Rolling back the clock, perhaps to 2015, I was introduced to Greg Sover, a young man with the guitar licks of Jimi Hendrix (I swear that if you close your eyes, you would think the iconic rock star had been resurrected), and does Bill Withers proud with his cover of Ain’t No Sunshine.
My connection to him is more than a passion for music. His manager, Greg Schultz is a dear friend, and when he invited me to Greg’s CD release party way back when at a local venue called Puck, I was mesmerized and an overpowering thought was that he had stage presence and star power.
Fast forward and my premonition is coming true. Since then, he and his band have recorded three albums: Songs of a Renegade, Jubilee, and most recently, The Parade. They have performed at music festivals and venues throughout the country. Greg (in full Jimi Hendrix mode), offered forth The Star-Spangled Banner at a Phillies game.
How would you describe the varied flavors of music you offer?
The first thing that comes to mind is that the music is honest. It has this retro thing about it that I like a lot. With the lyrics, I try to paint a clear picture so you can see it as well as hear it, and I can’t forget the blazing guitar.
Please talk about how your upbringing influenced your music.
I’m Haitian and I was born in Brooklyn. Music came to me at an early age. My dad was a major influence. He played the guitar and bought me my first guitar at five years old. Growing up in a Haitian household, Konpa which is one of the native genres of music in Haiti was what was played in our house. The first English-speaking musician I heard was Bob Marley who is a major influence on me but as far as American music I remember my dad playing Cyndi Lauper’s Time After Time and I was hooked, I remember being drawn to the guitar in the intro. I moved to Philly when I was young and that’s when hip hop and Country Music and Blues came into my life, but it was Stevie Ray Vaughn and Jimi Hendrix who influence me to play Blues/Rock and I’ve been doing that ever since.
What was the pivotal moment when you knew you were destined for the world stage?
I remember the first time watching Bob Marley perform, it was with my dad and my uncle on a VHS. I knew then I wanted to perform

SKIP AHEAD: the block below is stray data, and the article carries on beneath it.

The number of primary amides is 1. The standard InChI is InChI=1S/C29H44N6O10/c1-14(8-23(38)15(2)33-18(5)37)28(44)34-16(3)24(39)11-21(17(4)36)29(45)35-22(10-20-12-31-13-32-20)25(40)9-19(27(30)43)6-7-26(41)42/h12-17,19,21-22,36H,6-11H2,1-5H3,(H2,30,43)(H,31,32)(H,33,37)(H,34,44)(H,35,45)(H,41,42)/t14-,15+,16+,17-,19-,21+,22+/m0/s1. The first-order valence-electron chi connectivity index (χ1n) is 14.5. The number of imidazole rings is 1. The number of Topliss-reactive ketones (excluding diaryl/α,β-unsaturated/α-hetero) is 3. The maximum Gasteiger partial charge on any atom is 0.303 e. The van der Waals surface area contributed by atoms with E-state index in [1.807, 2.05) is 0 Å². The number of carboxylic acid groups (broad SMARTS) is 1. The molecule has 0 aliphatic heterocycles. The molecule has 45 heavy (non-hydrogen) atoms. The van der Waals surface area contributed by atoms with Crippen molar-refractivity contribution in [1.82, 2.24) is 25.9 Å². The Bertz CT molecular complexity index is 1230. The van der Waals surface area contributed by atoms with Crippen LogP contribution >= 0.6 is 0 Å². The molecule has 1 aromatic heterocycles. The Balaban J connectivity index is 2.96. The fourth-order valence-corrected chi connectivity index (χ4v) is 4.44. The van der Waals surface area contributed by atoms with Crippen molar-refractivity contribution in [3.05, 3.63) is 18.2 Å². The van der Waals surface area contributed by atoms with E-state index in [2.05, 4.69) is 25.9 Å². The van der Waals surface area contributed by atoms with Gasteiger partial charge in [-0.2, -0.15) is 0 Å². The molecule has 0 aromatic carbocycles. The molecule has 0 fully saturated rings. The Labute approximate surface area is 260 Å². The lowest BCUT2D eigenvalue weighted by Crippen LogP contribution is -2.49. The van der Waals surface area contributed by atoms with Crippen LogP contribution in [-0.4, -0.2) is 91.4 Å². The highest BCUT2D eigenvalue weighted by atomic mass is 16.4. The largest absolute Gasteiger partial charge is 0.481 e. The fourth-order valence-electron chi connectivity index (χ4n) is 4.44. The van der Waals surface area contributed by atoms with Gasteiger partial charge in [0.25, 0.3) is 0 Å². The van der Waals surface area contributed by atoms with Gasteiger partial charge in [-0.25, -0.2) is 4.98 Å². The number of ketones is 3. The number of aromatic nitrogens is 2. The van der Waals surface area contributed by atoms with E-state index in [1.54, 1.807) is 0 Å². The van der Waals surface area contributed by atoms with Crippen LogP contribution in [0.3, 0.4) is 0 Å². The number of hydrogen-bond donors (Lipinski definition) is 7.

Do you get stage fright?
I do get nervous from time to time hoping I don’t break a string or I forget my lyrics (both have happened) but I don’t get stage fright.
How has the band evolved?
The band (Gary Lee, Allen James, and Tom Walling) is much tighter, we know each other better, and I think we’re all better on our instruments. I hear the difference in the projects we’ve done in the past compared to now.
What influences your songwriting?
Life, my experiences, also what’s going on in the world. I like to keep the listener informed.
I love that WXPN has championed your music and, like many artists whose musical careers took flight by being embraced by their listeners, I look forward to seeing you and your band on award shows.
Oh yeah!! I have acceptance speeches ready. But I still dream of the big stages/arenas but one of my major fantasies is playing Austin City Limits.
Who would like to open for?
I think it would be cool if I opened up for Eric Gales, Joe Bonamassa, and Lenny Kravitz.
Who would you like to open for you?
No one in particular but I can’t wait to start giving bands the opportunity to play. It’s hard for bands to find work so if I can give them an opportunity that would be awesome.
Does any of your music touch on social justice?
Yes. I think it’s important to touch on social justice. It’s not always about a love song and partying. Music has the power to reflect and be a mirror to the world. What happened to George Floyd and Breonna Taylor in 2020 was a sad exclamation point but I have a song on the EP named “Wake up” where I talk about being in the shoes of a colored person and seeing the challenges that are faced as far as injustices are concerned.
Since the pandemic how has the band shifted gears?
I’ve been doing Facebook lives, and I had the opportunity to host radio stations’ Instagrams. I released a single called Politician which is a Cream cover song and a project last October named The Parade.
What does it feel like to perform without an in-person audience?
It’s been ok but I miss the audience and the interaction. I can’t wait to have an in-person audience again.
Talk about your newest release.
The Parade is the name of this release and I speak about everything from social justice to politics and heartbreak. I wanted to do something different on this one, where the music is a bit heavier than usual but not too far from what I’ve been doing, with meaningful lyrics and a deep guitar tone to keep the listener engaged.
I am eager to see what the next few years hold for Greg and his bandmates. When they appear on award shows and stages worldwide, I will cheer them on and say, I knew them when.
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Photo by Greg Schultz. Used with express written permission of the photographer.